The Laguna Relief & Resource Center will also have a new home there. The center is losing its long-standing site at Stan Oaks and activists have been searching for a new spot for more than a year. A proposal to relocate to a two-story building in the Big Bend area was met with opposition by residents who were upset by the prospect that their neighborhood could become “homeless central.” Facing heated criticism, the idea was dropped.
The former Verizon site is distant from homes, and buffered from its surroundings by the Bark Park and the city animal shelter. No one lives within a stone’s throw of the site, and it’s not even terribly visible from the road.
The new site will be wholly dedicated to homeless services, and that will mean homeless people won’t have to vacate the sleeping site as early in the morning, which will allow volunteers to bring food to the shelter instead of feeding people at Heisler Park.
This should further reduce the number of unhoused people spending all day in the parks and on beaches, which will be a boost to the city’s visitor-serving businesses this summer.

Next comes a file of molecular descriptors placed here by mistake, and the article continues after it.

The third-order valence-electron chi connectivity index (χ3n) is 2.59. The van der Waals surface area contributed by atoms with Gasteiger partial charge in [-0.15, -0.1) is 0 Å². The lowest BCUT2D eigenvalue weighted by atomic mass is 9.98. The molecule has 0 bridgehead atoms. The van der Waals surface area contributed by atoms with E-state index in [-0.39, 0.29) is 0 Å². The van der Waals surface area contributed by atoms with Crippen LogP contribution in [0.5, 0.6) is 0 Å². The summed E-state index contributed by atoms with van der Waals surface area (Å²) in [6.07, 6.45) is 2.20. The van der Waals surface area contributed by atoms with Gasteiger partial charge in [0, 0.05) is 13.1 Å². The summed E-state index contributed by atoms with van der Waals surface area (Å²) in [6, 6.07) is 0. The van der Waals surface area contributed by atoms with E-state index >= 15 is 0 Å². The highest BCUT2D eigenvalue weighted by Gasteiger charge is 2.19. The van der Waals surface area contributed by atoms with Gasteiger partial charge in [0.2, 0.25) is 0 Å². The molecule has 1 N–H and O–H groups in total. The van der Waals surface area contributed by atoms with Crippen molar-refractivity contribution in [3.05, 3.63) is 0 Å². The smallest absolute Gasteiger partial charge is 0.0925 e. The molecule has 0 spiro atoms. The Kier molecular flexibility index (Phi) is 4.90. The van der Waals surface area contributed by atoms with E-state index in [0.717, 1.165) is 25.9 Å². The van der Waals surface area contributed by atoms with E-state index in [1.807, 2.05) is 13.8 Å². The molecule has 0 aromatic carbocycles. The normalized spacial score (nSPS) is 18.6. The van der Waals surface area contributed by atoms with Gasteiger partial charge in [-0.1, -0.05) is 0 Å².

The new site will be geared to serving people with Laguna ties: either they grew up here, went to school here, or have family in the city; or they have been living on the streets of Laguna Beach for a year. We expect that people from elsewhere needing emergency shelter won’t be turned away, but they will be redirected to services in their own areas.
The problem of providing transportation from downtown Laguna Beach to the more-distant facility has been solved by the purchase of a 15-seat van that will be dedicated to serving the shelter, a very practical acquisition that will have many uses.
By all accounts, the response to the new site has been remarkably positive from all quarters, and this is a testament to the careful planning and groundwork that was laid as this plan came to fruition.
As Mayor Elizabeth Pearson said: “It’s a win-win-win for all.”